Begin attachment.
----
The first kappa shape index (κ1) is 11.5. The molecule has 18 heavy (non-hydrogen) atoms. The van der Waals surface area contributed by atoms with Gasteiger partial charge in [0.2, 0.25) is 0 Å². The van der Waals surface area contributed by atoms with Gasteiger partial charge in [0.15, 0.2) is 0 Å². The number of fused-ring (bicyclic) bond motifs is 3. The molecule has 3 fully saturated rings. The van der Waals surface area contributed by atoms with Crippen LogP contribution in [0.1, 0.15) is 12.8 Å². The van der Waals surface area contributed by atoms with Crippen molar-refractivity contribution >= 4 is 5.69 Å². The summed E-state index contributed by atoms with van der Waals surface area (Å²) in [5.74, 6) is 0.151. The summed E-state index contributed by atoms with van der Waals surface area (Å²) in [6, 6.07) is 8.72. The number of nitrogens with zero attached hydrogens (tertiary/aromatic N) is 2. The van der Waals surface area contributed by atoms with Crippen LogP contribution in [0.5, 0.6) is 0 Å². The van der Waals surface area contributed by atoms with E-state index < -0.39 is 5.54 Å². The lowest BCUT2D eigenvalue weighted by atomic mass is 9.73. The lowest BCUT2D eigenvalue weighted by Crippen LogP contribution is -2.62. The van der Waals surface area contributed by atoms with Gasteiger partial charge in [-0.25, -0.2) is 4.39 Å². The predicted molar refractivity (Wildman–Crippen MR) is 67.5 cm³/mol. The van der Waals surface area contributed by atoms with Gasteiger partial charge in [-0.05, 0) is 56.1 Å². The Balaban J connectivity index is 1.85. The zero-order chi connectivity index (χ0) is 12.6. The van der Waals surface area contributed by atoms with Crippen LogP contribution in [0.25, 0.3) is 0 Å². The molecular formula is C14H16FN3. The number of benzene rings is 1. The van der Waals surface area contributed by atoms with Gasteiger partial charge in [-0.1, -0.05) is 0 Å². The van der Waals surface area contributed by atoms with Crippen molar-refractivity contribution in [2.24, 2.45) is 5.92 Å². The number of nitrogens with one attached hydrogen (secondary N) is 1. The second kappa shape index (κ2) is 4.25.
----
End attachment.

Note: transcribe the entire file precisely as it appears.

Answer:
The first kappa shape index (κ1) is 11.5. The molecule has 18 heavy (non-hydrogen) atoms. The van der Waals surface area contributed by atoms with Gasteiger partial charge in [0.2, 0.25) is 0 Å². The van der Waals surface area contributed by atoms with Gasteiger partial charge in [0.15, 0.2) is 0 Å². The number of fused-ring (bicyclic) bond motifs is 3. The molecule has 3 fully saturated rings. The van der Waals surface area contributed by atoms with Crippen LogP contribution in [0.1, 0.15) is 12.8 Å². The van der Waals surface area contributed by atoms with Crippen molar-refractivity contribution >= 4 is 5.69 Å². The summed E-state index contributed by atoms with van der Waals surface area (Å²) in [5.74, 6) is 0.151. The summed E-state index contributed by atoms with van der Waals surface area (Å²) in [6, 6.07) is 8.72. The number of nitrogens with zero attached hydrogens (tertiary/aromatic N) is 2. The van der Waals surface area contributed by atoms with Crippen LogP contribution in [0.5, 0.6) is 0 Å². The van der Waals surface area contributed by atoms with E-state index < -0.39 is 5.54 Å². The lowest BCUT2D eigenvalue weighted by atomic mass is 9.73. The lowest BCUT2D eigenvalue weighted by Crippen LogP contribution is -2.62. The van der Waals surface area contributed by atoms with Gasteiger partial charge in [-0.25, -0.2) is 4.39 Å². The predicted molar refractivity (Wildman–Crippen MR) is 67.5 cm³/mol. The van der Waals surface area contributed by atoms with Gasteiger partial charge in [-0.05, 0) is 56.1 Å². The Balaban J connectivity index is 1.85. The zero-order chi connectivity index (χ0) is 12.6. The van der Waals surface area contributed by atoms with Crippen LogP contribution in [0.25, 0.3) is 0 Å². The molecular formula is C14H16FN3. The number of benzene rings is 1. The van der Waals surface area contributed by atoms with Gasteiger partial charge in [-0.1, -0.05) is 0 Å². The van der Waals surface area contributed by atoms with Crippen molar-refractivity contribution in [2.24, 2.45) is 5.92 Å². The number of nitrogens with one attached hydrogen (secondary N) is 1. The second kappa shape index (κ2) is 4.25.